By Dagny Zenovia
A rise in recognition for African designers and Black models globally is due to the influence of global fashion trends being more interconnected. China is one of the largest garment exporters in the world. In order to remain ahead of competition and promote cross-border business initiatives, China’s $218 million fashion industry is opening up to fashion designers and models from Africa and Africa’s diaspora.
African fashion experienced tremendous recognition in 2019 in China. Ophelia Crossland, a Ghanaian fashion designer, was the only African designer selected to participate in the 2019 Qipao Invitational Exhibition at the National Silk Museum in Hangzhou City, China. The museum is the only institution in the world with a permanent fashion gallery.
There are also African fashion designers based in China who are developing awareness and support for their industry. The Shanghai Black Fashion Week was established in 2017 to provide an opportunity to educate, facilitate, and showcase what African fashion is in China. After its first show in 2018, the organizers have received requests from cities all over China to expand their platform and continue promoting Black culture in China. Their supporters include Africans, Africa’s diaspora, and Chinese.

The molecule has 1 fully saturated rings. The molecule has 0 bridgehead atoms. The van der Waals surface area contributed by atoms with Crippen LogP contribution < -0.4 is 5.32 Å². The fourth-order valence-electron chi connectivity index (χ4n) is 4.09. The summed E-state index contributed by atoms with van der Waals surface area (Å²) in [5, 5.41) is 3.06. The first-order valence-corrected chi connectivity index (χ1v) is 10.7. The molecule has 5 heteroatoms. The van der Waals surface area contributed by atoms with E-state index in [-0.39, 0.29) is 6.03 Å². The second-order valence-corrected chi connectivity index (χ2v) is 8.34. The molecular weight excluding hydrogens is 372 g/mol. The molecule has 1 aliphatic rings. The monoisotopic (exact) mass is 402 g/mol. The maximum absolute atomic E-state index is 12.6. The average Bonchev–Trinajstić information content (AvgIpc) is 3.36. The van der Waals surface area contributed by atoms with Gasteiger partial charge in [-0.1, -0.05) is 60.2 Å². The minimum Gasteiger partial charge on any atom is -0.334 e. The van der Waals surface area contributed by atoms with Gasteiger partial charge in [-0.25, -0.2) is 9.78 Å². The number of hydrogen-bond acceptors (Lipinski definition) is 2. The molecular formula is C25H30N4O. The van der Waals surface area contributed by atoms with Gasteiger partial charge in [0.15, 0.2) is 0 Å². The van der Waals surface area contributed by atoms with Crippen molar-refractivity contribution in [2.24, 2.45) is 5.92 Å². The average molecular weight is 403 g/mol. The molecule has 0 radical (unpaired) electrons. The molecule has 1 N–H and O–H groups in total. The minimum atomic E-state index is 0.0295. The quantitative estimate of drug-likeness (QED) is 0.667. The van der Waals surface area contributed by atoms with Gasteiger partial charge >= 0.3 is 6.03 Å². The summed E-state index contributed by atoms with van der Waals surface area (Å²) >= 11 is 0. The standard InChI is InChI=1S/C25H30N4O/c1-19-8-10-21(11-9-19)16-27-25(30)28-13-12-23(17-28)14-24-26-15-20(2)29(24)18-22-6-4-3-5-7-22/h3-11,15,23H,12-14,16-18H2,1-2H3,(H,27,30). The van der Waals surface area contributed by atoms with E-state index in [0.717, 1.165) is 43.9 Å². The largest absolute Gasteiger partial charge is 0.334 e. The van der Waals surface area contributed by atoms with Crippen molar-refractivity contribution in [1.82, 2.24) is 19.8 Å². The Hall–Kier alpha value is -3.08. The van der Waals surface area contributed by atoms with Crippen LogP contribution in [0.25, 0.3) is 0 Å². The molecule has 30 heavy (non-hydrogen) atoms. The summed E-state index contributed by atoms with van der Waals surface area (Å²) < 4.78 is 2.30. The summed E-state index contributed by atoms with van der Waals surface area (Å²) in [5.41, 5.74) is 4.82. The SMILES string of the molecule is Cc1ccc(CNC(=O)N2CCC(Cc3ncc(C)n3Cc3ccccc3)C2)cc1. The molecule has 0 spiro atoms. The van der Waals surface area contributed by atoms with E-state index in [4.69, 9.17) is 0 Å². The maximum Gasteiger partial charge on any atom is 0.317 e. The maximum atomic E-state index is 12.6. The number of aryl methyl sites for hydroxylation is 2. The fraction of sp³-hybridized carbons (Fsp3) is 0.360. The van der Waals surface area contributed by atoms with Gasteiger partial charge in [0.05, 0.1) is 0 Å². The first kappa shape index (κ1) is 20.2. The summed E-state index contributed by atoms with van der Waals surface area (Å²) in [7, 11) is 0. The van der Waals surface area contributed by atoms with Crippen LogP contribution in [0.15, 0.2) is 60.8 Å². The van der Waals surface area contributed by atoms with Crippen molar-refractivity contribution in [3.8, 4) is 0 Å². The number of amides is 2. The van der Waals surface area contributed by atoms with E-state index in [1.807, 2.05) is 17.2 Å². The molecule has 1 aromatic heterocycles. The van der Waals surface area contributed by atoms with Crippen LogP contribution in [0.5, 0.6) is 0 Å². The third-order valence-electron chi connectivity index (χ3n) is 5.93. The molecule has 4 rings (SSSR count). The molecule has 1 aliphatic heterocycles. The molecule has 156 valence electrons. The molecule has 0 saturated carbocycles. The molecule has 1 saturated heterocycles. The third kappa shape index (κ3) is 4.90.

As more African fashion designs and culture is showcased and supported in China, the face who wears these designs in China is becoming more diverse. Recently, China has started experiencing a rise in demand for Black models. This interest in being more inclusive is due to Chinese fashion brands positioning on a global scale and desire to shift towards a progressive beauty standard. The consumer opinion on this is mixed. Some applaud brands promoting diversity. Others recount that China’s traditional beauty standards are based on, and rightfully so, the people of China. Overall, diverse representation seems to be supported.
Looking forward, there is room for success as cross-border business and cultural initiatives continue to shape China’s fashion industry and open a space for African fashion designers and Black models.